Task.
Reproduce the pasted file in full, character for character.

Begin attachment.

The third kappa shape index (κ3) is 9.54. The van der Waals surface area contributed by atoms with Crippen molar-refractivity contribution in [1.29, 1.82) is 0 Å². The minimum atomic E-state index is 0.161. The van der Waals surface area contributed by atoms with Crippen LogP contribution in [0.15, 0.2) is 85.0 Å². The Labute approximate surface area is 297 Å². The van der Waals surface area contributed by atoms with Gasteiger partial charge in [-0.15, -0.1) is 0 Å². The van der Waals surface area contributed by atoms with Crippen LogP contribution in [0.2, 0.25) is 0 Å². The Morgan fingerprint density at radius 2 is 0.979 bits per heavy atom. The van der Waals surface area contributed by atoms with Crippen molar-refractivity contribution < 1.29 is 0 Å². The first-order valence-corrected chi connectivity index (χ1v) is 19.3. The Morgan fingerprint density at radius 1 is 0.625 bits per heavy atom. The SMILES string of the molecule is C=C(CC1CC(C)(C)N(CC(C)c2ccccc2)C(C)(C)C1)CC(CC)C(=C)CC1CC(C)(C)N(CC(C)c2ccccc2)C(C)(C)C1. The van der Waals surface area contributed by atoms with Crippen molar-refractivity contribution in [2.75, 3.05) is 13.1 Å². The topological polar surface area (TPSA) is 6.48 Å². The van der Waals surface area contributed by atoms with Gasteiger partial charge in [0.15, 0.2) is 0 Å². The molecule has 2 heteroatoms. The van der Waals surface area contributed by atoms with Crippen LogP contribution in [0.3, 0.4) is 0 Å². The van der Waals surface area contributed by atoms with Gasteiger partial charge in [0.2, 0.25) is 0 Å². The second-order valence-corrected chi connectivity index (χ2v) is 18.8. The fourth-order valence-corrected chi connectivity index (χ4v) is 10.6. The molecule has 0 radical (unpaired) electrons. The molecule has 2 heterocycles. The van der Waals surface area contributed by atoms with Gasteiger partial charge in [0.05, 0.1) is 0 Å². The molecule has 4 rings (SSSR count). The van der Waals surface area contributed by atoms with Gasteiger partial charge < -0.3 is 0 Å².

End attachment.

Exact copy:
The third kappa shape index (κ3) is 9.54. The van der Waals surface area contributed by atoms with Crippen molar-refractivity contribution in [1.29, 1.82) is 0 Å². The minimum atomic E-state index is 0.161. The van der Waals surface area contributed by atoms with Crippen LogP contribution in [0.15, 0.2) is 85.0 Å². The Labute approximate surface area is 297 Å². The van der Waals surface area contributed by atoms with Gasteiger partial charge in [-0.15, -0.1) is 0 Å². The van der Waals surface area contributed by atoms with Crippen LogP contribution in [0.2, 0.25) is 0 Å². The Morgan fingerprint density at radius 2 is 0.979 bits per heavy atom. The van der Waals surface area contributed by atoms with Crippen molar-refractivity contribution < 1.29 is 0 Å². The first-order valence-corrected chi connectivity index (χ1v) is 19.3. The Morgan fingerprint density at radius 1 is 0.625 bits per heavy atom. The SMILES string of the molecule is C=C(CC1CC(C)(C)N(CC(C)c2ccccc2)C(C)(C)C1)CC(CC)C(=C)CC1CC(C)(C)N(CC(C)c2ccccc2)C(C)(C)C1. The van der Waals surface area contributed by atoms with Crippen molar-refractivity contribution in [2.75, 3.05) is 13.1 Å². The topological polar surface area (TPSA) is 6.48 Å². The van der Waals surface area contributed by atoms with Gasteiger partial charge in [0.15, 0.2) is 0 Å². The molecule has 2 heteroatoms. The van der Waals surface area contributed by atoms with Crippen LogP contribution in [0.3, 0.4) is 0 Å². The van der Waals surface area contributed by atoms with Gasteiger partial charge in [0.2, 0.25) is 0 Å². The second-order valence-corrected chi connectivity index (χ2v) is 18.8. The fourth-order valence-corrected chi connectivity index (χ4v) is 10.6. The molecule has 0 radical (unpaired) electrons. The molecule has 2 heterocycles. The van der Waals surface area contributed by atoms with Gasteiger partial charge in [0.05, 0.1) is 0 Å². The molecule has 4 rings (SSSR count). The van der Waals surface area contributed by atoms with Gasteiger partial charge < -0.3 is 0 Å².